I tried to find a pre-existing question for this but couldn't find one... if there is one, consider this ironic.

I was wondering if there is a guideline / strategy / recommendation of how to deal with multiple similar / partially overlapping questions or answers. I know the official stance is that the repeated questions have value in their different wording to make answers more findable, but the flip-side is that there often doesn't end up being one place that has the full answer on a given topic.

Now it would seem logical that merging such questions and/or answers into a more complete whole and then referring the less complete versions to the full explanation (maybe there even needs to be an canonical-answer tag for such Q/As?).

But are there actually any guidelines on this? Create a new question and answer to hold the (new) complete answer? Or will this result in people offering up more incomplete answers while the new question is being copy-edited? ... Pick one of the existing Q/As and turn it into a complete version? How to pick which one to start from?

This isn't going to be necessary with every topic, but over the last few weeks I have seen at least half a dozen variants of the "I have a generic type in .NET, but I want to bind its type argument at run time... why doesn't it take a Type parameter?".

This Stack Overflow blog post kinda addresses the duplicates issue: https://blog.stackoverflow.com/2009/04/handling-duplicate-questions/, but does not exactly cover the case I am discussing here.

Basically, what I am discussing here is multiple questions that fall in the 'Borderline duplicates' category, where the recommendation is to leave them all standing, because it increases the surface area for different wordings when searching for a question.

What I'm trying to address here is when borderline duplicates discuss the same topic without being the same question, and where as a result, none of the individual answers treat the topic in-depth enough for any of them to be the 'canonical' resource on the topic.

What I'm trying to suggest here is a mechanism for consolidating this knowledge and referring the original questions to this one resource to avoid users being faced with half a dozen related questions that discuss a topic, maybe none of which exactly cover their question, or maybe they give up after trying a few of the questions, when the next one possibly could have answered them.

  • 3
    Plus the perennial ones about why 10.0 / 2.0 <> 5.0 (or 4.999999) and what's with this syntax - "if (5 == c)..."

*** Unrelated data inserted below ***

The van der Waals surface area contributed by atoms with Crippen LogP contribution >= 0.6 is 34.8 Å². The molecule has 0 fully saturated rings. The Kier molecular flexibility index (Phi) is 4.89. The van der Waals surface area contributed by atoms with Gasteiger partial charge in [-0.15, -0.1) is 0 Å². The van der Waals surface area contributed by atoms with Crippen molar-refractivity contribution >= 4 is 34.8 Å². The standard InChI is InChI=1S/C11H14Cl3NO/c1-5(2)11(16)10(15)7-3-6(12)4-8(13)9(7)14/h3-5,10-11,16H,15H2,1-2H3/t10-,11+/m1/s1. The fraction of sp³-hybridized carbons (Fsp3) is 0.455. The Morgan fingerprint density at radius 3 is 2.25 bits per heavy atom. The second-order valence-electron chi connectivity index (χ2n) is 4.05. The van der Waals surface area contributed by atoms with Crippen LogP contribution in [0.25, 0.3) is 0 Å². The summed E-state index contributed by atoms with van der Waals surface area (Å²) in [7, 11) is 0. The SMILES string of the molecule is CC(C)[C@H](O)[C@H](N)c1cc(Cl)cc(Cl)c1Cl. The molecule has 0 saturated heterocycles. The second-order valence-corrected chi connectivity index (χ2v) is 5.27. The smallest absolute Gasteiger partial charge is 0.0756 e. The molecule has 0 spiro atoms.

– ChrisF Mod
    Commented Jun 9, 2009 at 15:16
  • 1
    very difficult problem, touched on in the blog recently blog.stackoverflow.com/2010/11/… Commented Nov 23, 2010 at 9:34

1 Answer 1


It looks like nobody is willing to stick out their necks on this one, so let me give my suggestion to start the discussion.

When to merge questions

  • There are a number of pre-existing questions that all deal with the same topic
  • The topics are all closely related and narrow (no big essays covering a whole technology)

No premature optimization: merging is frowned upon if there are not at least three questions already dealing with the topic. Let the actual questions decide when in-depth treatment is warranted.

Process for merging

  • Write a new CW question that covers all the details from the questions that are being merged
  • Pick a title that indicates the topic covered, do not make the title a question
  • Tag the question at least with 'canonical-answer'
  • Write an answer that includes at least the salient details from the accepted answers of the merged questions, but pad this answer out as needed to provide clear and total coverage of the topic
  • In the original unmerged questions, add a link at the top, formatted as: 'Canonical answer: <link to question>'

The use of the new 'canonical-answer' tag will make sure that those who want to make sure this mechanism meets minimum quality criteria can easily find all such merged questions and make sure the answers are as polished and complete as they can be.

Making a new question/answer and linking from the merged questions ensures that the impact on existing questions is minimal while still providing full details to anyone who happens to find one of the original questions through a search.

  • Maybe the question title even needs to start with 'Authoritative:' as well, so that when looking at a question on a topic that may not yet have a link to the authoritative answer, it will stand out in the 'Related questions' section as a good one to try next (and hopefully cross-link!)
    – jerryjvl
    Commented Jun 10, 2009 at 2:06
  • canonical sounds better than authoritative; and it's more accepted lingo. Commented Jun 11, 2009 at 19:35
  • Agreed... wasn't entirely happy with the term myself, looks a lot better now.
    – jerryjvl
    Commented Jun 12, 2009 at 2:29
  • Actually, I'll make it 'canonical-answer', since 'canonical' already is in use as a more general term.
    – jerryjvl
    Commented Jun 12, 2009 at 2:32
  • Added a concrete example to make the idea clearer... linked a limited number of articles for a flavour of that side of things, but didn't want to go all-out until there is some more feedback.
    – jerryjvl
    Commented Jun 12, 2009 at 14:32
  • Unfortunately, it's no longer possible to mark your own question as a community wiki post.
    – Stevoisiak
    Commented May 16, 2017 at 22:56

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